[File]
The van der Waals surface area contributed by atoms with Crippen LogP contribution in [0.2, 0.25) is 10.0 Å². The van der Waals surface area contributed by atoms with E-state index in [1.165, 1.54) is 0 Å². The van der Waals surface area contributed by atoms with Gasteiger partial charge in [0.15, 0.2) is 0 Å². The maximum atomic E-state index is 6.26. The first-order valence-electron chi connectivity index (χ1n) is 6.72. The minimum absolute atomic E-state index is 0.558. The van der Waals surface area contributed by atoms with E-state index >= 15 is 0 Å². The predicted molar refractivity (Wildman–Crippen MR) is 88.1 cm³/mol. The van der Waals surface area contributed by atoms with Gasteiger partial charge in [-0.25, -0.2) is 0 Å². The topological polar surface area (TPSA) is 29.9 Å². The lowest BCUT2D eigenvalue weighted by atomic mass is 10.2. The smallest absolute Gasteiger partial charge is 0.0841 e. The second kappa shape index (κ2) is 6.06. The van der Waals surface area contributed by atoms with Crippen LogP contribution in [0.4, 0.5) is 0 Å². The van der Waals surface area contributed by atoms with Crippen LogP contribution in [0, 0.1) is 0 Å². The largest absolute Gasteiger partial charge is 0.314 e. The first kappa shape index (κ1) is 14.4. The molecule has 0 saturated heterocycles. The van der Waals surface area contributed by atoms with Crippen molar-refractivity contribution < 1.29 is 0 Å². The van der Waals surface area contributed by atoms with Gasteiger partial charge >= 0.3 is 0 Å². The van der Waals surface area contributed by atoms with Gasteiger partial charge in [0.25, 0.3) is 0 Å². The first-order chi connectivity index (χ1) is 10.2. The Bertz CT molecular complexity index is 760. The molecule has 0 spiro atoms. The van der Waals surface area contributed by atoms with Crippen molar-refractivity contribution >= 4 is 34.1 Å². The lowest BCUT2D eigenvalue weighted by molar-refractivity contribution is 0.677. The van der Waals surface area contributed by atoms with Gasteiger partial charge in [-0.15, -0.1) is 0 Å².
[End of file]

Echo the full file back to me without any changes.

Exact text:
The van der Waals surface area contributed by atoms with Crippen LogP contribution in [0.2, 0.25) is 10.0 Å². The van der Waals surface area contributed by atoms with E-state index in [1.165, 1.54) is 0 Å². The van der Waals surface area contributed by atoms with Gasteiger partial charge in [0.15, 0.2) is 0 Å². The maximum atomic E-state index is 6.26. The first-order valence-electron chi connectivity index (χ1n) is 6.72. The minimum absolute atomic E-state index is 0.558. The van der Waals surface area contributed by atoms with E-state index >= 15 is 0 Å². The predicted molar refractivity (Wildman–Crippen MR) is 88.1 cm³/mol. The van der Waals surface area contributed by atoms with Gasteiger partial charge in [-0.25, -0.2) is 0 Å². The topological polar surface area (TPSA) is 29.9 Å². The lowest BCUT2D eigenvalue weighted by atomic mass is 10.2. The smallest absolute Gasteiger partial charge is 0.0841 e. The second kappa shape index (κ2) is 6.06. The van der Waals surface area contributed by atoms with Crippen LogP contribution in [0.4, 0.5) is 0 Å². The van der Waals surface area contributed by atoms with Crippen LogP contribution in [0, 0.1) is 0 Å². The largest absolute Gasteiger partial charge is 0.314 e. The first kappa shape index (κ1) is 14.4. The molecule has 0 saturated heterocycles. The van der Waals surface area contributed by atoms with Crippen molar-refractivity contribution < 1.29 is 0 Å². The van der Waals surface area contributed by atoms with Gasteiger partial charge >= 0.3 is 0 Å². The van der Waals surface area contributed by atoms with Gasteiger partial charge in [0.25, 0.3) is 0 Å². The first-order chi connectivity index (χ1) is 10.2. The Bertz CT molecular complexity index is 760. The molecule has 0 spiro atoms. The van der Waals surface area contributed by atoms with Crippen molar-refractivity contribution >= 4 is 34.1 Å². The lowest BCUT2D eigenvalue weighted by molar-refractivity contribution is 0.677. The van der Waals surface area contributed by atoms with Gasteiger partial charge in [-0.15, -0.1) is 0 Å².